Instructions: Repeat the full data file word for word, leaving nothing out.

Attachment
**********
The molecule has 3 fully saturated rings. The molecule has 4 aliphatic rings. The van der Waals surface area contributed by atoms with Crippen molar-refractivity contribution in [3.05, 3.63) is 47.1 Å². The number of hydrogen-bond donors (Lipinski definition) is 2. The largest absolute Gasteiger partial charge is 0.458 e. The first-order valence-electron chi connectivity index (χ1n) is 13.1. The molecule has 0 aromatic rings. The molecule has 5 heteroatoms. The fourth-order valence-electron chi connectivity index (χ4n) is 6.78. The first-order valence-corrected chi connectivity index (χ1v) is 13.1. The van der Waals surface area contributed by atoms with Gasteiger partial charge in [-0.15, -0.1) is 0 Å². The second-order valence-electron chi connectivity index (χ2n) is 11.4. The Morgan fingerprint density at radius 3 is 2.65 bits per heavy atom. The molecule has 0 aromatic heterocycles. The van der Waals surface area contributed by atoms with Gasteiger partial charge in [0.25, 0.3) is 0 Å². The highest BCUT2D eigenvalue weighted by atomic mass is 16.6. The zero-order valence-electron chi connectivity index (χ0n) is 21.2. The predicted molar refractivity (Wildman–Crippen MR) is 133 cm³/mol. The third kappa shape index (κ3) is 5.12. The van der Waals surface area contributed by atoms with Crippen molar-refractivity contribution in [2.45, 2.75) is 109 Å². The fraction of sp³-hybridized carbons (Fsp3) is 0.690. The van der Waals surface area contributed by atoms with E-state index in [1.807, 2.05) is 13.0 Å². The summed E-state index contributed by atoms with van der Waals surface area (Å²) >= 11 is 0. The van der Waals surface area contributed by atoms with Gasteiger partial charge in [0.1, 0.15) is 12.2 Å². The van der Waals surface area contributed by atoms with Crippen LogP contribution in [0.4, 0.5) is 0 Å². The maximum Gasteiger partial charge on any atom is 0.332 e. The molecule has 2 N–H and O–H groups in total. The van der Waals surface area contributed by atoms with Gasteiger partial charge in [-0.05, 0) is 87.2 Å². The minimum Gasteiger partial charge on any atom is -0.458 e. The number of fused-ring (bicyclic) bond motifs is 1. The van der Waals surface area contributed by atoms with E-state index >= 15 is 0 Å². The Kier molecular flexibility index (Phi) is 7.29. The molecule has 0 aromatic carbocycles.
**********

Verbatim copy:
The molecule has 3 fully saturated rings. The molecule has 4 aliphatic rings. The van der Waals surface area contributed by atoms with Crippen molar-refractivity contribution in [3.05, 3.63) is 47.1 Å². The number of hydrogen-bond donors (Lipinski definition) is 2. The largest absolute Gasteiger partial charge is 0.458 e. The first-order valence-electron chi connectivity index (χ1n) is 13.1. The molecule has 0 aromatic rings. The molecule has 5 heteroatoms. The fourth-order valence-electron chi connectivity index (χ4n) is 6.78. The first-order valence-corrected chi connectivity index (χ1v) is 13.1. The van der Waals surface area contributed by atoms with Gasteiger partial charge in [-0.15, -0.1) is 0 Å². The second-order valence-electron chi connectivity index (χ2n) is 11.4. The Morgan fingerprint density at radius 3 is 2.65 bits per heavy atom. The molecule has 0 aromatic heterocycles. The van der Waals surface area contributed by atoms with Gasteiger partial charge in [0.25, 0.3) is 0 Å². The highest BCUT2D eigenvalue weighted by atomic mass is 16.6. The zero-order valence-electron chi connectivity index (χ0n) is 21.2. The predicted molar refractivity (Wildman–Crippen MR) is 133 cm³/mol. The third kappa shape index (κ3) is 5.12. The van der Waals surface area contributed by atoms with Crippen molar-refractivity contribution in [2.45, 2.75) is 109 Å². The fraction of sp³-hybridized carbons (Fsp3) is 0.690. The van der Waals surface area contributed by atoms with E-state index in [1.807, 2.05) is 13.0 Å². The summed E-state index contributed by atoms with van der Waals surface area (Å²) >= 11 is 0. The van der Waals surface area contributed by atoms with Gasteiger partial charge in [0.1, 0.15) is 12.2 Å². The van der Waals surface area contributed by atoms with Crippen LogP contribution in [0.4, 0.5) is 0 Å². The maximum Gasteiger partial charge on any atom is 0.332 e. The molecule has 2 N–H and O–H groups in total. The van der Waals surface area contributed by atoms with Gasteiger partial charge in [-0.05, 0) is 87.2 Å². The minimum Gasteiger partial charge on any atom is -0.458 e. The number of fused-ring (bicyclic) bond motifs is 1. The van der Waals surface area contributed by atoms with E-state index >= 15 is 0 Å². The Kier molecular flexibility index (Phi) is 7.29. The molecule has 0 aromatic carbocycles.